All his life he had lived the adventure of the outdoors. For twelve months he had served at the front, part of the time with the forces in the Argonne. He had ridden stampedes and fought through blizzards. He had tamed the worst outlaw horses the West could produce. But he had never been so shock-shaken as he was now. A fact impossibly but dreadfully true confronted him. Wild Rose had been alone with his uncle in these rooms, had listened with breathless horror while Kirby climbed the stairs, had been trapped by his arrival, and had fought like a wolf to make her escape. He remembered the wild cry of her outraged heart, “Nothing’s too bad for a man like that.”
Lane was sick with fear. It ran through him and sapped his supple strength like an illness. It was not possible that Rose could have done this in her right mind. But he had heard a doctor say once that under stress of great emotion people sometimes went momentarily insane. His friend had been greatly wrought up from anxiety, pain, fever, and lack of sleep.
In replacing the telephone he had accidentally pushed aside a book. Beneath it was a slip of paper on which had been penciled a note. He read it, without any interest.
Mr. Hull he come see you. He sorry you not here. He say maybe perhaps make honorable call some other time.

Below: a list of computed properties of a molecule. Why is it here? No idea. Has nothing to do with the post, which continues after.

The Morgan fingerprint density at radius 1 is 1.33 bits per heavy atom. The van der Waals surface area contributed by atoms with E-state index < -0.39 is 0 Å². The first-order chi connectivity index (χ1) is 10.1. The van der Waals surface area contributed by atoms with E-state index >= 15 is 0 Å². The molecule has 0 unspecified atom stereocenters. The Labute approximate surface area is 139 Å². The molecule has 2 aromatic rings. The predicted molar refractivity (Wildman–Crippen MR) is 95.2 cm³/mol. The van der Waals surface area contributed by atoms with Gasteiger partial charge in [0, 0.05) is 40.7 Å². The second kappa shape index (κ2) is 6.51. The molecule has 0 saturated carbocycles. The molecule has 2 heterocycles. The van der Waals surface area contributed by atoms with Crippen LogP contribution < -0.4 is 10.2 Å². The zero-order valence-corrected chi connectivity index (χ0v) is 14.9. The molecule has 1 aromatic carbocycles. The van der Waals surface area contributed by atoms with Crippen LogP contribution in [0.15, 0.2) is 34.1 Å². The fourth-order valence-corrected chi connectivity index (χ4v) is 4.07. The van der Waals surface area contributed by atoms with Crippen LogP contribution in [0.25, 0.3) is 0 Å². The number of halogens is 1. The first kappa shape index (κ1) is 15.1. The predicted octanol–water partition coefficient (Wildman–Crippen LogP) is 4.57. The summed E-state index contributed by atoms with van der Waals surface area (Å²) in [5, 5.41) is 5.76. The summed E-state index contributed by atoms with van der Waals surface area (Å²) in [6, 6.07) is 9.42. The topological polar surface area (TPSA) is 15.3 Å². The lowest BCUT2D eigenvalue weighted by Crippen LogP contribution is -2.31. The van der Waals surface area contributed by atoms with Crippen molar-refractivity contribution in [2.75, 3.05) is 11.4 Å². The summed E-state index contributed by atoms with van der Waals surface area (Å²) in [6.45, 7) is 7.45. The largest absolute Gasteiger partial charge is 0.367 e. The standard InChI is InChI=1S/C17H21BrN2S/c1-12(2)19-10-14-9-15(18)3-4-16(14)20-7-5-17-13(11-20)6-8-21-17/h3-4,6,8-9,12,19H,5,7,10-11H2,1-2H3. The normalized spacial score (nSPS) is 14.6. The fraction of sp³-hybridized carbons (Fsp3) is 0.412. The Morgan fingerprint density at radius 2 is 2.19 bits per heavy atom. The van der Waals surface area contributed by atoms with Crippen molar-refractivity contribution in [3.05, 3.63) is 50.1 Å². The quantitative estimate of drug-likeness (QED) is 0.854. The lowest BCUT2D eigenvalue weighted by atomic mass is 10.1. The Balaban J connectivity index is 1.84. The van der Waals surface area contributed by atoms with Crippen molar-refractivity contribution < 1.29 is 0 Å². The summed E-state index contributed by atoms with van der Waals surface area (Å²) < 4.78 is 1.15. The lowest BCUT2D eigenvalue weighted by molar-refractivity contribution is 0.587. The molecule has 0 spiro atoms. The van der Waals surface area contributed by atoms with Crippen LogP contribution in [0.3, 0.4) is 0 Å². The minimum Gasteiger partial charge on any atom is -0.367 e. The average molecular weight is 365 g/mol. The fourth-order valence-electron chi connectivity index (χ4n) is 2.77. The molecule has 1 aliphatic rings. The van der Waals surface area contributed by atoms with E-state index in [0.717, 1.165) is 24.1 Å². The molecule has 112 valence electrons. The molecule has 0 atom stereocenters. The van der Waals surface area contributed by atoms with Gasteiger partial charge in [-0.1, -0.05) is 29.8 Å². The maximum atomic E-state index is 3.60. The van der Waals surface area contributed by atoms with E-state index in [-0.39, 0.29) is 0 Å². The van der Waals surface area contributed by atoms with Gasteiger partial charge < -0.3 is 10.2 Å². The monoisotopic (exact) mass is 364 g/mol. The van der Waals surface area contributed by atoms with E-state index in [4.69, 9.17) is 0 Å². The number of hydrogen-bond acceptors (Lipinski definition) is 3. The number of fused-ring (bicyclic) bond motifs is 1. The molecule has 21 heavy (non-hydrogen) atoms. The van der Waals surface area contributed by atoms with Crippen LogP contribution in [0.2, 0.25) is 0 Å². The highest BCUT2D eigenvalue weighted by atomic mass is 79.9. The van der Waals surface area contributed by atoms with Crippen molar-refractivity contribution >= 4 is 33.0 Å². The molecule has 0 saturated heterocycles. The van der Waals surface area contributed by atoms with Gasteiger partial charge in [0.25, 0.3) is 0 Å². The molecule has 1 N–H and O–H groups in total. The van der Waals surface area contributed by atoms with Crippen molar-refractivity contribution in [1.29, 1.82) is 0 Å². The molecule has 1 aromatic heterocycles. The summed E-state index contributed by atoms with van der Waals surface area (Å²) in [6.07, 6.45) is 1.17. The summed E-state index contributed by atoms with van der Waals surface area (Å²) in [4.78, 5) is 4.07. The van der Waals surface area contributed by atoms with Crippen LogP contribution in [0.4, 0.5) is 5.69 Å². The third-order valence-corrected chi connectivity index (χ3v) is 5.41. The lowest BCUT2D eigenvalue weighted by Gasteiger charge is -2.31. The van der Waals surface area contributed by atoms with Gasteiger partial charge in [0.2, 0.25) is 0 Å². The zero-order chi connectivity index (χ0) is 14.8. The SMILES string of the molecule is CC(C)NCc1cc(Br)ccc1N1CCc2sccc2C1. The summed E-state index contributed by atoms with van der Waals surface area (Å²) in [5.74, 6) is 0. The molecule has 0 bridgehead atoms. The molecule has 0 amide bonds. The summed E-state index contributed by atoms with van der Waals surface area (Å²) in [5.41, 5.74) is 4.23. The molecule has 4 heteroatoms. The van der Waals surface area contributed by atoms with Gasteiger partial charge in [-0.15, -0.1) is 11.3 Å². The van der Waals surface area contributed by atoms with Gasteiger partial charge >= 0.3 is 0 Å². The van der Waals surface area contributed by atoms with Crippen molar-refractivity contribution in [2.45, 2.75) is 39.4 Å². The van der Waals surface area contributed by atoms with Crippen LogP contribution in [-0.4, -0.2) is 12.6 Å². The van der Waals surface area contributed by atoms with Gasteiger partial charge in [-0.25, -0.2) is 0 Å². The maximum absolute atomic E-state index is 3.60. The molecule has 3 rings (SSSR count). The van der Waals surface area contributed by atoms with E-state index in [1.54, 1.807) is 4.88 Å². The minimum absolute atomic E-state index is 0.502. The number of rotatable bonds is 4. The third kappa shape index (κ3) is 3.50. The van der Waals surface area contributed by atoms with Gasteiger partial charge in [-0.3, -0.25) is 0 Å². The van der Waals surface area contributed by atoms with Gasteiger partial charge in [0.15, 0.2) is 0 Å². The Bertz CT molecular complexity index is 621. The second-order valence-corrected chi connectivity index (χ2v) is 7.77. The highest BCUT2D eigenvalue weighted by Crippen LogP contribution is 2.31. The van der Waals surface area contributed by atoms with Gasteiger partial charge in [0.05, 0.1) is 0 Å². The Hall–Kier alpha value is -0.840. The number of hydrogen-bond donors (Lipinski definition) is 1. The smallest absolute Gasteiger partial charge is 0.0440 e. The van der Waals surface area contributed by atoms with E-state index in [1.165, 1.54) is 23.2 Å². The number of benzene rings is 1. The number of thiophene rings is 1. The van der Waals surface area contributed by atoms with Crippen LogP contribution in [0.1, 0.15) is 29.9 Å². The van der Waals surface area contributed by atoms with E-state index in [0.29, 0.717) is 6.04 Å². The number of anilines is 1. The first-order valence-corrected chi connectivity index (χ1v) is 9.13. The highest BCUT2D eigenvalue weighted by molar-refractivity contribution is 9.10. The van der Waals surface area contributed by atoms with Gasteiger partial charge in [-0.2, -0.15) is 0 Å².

An electric bell buzzed through the apartment. The sound of it startled Kirby as though it had been the warning of a rattlesnake close to his head. Some one was at the outer door ringing for admission. It would never do for him to be caught here.
He had been trained to swift thought reactions. Quickly but noiselessly he stepped to the door and released the catch of the Yale lock so that it would not open from the outside without a key. He switched off the light and passed through the living-room into the bedchamber. His whole desire now was to be gone from the building as soon as possible. The bedroom also he darkened before he stepped to the window and crept through it to the platform of the fire escape.
The glove was still in his hand. He thrust it into his pocket as he began the descent. The iron ladder ran down the building to the alley. It ended ten feet above the ground. Kirby lowered himself and dropped. He turned to the right down the alley toward Glenarm Street.
A man was standing at the comer of the alley trying to light a cigar. He was a reporter on the “Times,” just returning from the Press Club where he had been playing in a pool tournament.
He stopped Lane. “Can you lend me a match, friend?”
The cattleman handed him three or four and started to go.
“Just a mo’,” the newspaper-man said, striking a light. “Do you always”—puff, puff—“leave your rooms”—puff, puff, puff—“by the fire escape?”
Kirby looked at him in silence, thinking furiously. He had been caught, after all. There were witnesses to prove he had gone up to his uncle’s rooms. Here was another to testify he had left by the fire escape. The best he could say was that he was very unlucky.